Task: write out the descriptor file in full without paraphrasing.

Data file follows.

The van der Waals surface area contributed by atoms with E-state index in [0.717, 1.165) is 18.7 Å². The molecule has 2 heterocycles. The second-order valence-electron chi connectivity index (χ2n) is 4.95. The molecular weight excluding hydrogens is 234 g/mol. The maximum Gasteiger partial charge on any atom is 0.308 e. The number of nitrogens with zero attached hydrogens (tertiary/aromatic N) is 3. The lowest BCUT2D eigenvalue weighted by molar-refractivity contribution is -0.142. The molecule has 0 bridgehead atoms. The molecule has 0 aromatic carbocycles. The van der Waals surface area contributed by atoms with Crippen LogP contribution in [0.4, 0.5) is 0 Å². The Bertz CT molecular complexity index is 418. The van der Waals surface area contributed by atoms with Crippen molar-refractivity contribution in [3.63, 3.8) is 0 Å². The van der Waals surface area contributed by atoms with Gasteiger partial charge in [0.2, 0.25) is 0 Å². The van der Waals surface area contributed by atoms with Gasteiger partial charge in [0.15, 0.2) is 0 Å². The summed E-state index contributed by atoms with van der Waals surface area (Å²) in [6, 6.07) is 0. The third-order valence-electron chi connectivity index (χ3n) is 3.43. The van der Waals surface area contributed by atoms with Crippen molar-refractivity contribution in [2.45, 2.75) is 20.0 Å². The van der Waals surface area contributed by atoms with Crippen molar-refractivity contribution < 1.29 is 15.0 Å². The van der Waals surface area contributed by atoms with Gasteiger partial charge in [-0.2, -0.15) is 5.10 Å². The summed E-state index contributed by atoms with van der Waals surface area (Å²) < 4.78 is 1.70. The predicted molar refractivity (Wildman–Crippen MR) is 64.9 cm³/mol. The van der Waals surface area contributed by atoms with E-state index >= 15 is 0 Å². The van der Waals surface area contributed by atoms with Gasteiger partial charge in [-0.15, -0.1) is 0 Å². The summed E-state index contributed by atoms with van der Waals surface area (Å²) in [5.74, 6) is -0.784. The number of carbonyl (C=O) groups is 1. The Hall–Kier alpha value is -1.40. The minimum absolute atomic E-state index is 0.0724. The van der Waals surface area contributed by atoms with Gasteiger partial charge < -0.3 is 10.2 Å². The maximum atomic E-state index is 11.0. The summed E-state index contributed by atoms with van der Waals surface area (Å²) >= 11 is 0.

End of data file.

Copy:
The van der Waals surface area contributed by atoms with E-state index in [0.717, 1.165) is 18.7 Å². The molecule has 2 heterocycles. The second-order valence-electron chi connectivity index (χ2n) is 4.95. The molecular weight excluding hydrogens is 234 g/mol. The maximum Gasteiger partial charge on any atom is 0.308 e. The number of nitrogens with zero attached hydrogens (tertiary/aromatic N) is 3. The lowest BCUT2D eigenvalue weighted by molar-refractivity contribution is -0.142. The molecule has 0 bridgehead atoms. The molecule has 0 aromatic carbocycles. The van der Waals surface area contributed by atoms with Crippen LogP contribution in [0.4, 0.5) is 0 Å². The Bertz CT molecular complexity index is 418. The van der Waals surface area contributed by atoms with Crippen molar-refractivity contribution in [3.63, 3.8) is 0 Å². The van der Waals surface area contributed by atoms with Gasteiger partial charge in [0.2, 0.25) is 0 Å². The van der Waals surface area contributed by atoms with Gasteiger partial charge in [0.15, 0.2) is 0 Å². The summed E-state index contributed by atoms with van der Waals surface area (Å²) in [6, 6.07) is 0. The third-order valence-electron chi connectivity index (χ3n) is 3.43. The van der Waals surface area contributed by atoms with Crippen molar-refractivity contribution in [2.45, 2.75) is 20.0 Å². The van der Waals surface area contributed by atoms with Crippen molar-refractivity contribution < 1.29 is 15.0 Å². The van der Waals surface area contributed by atoms with Gasteiger partial charge in [-0.2, -0.15) is 5.10 Å². The summed E-state index contributed by atoms with van der Waals surface area (Å²) < 4.78 is 1.70. The predicted molar refractivity (Wildman–Crippen MR) is 64.9 cm³/mol. The van der Waals surface area contributed by atoms with E-state index >= 15 is 0 Å². The van der Waals surface area contributed by atoms with Gasteiger partial charge in [-0.15, -0.1) is 0 Å². The summed E-state index contributed by atoms with van der Waals surface area (Å²) in [5.74, 6) is -0.784. The number of carbonyl (C=O) groups is 1. The Hall–Kier alpha value is -1.40. The minimum absolute atomic E-state index is 0.0724. The van der Waals surface area contributed by atoms with Gasteiger partial charge < -0.3 is 10.2 Å². The maximum atomic E-state index is 11.0. The summed E-state index contributed by atoms with van der Waals surface area (Å²) >= 11 is 0.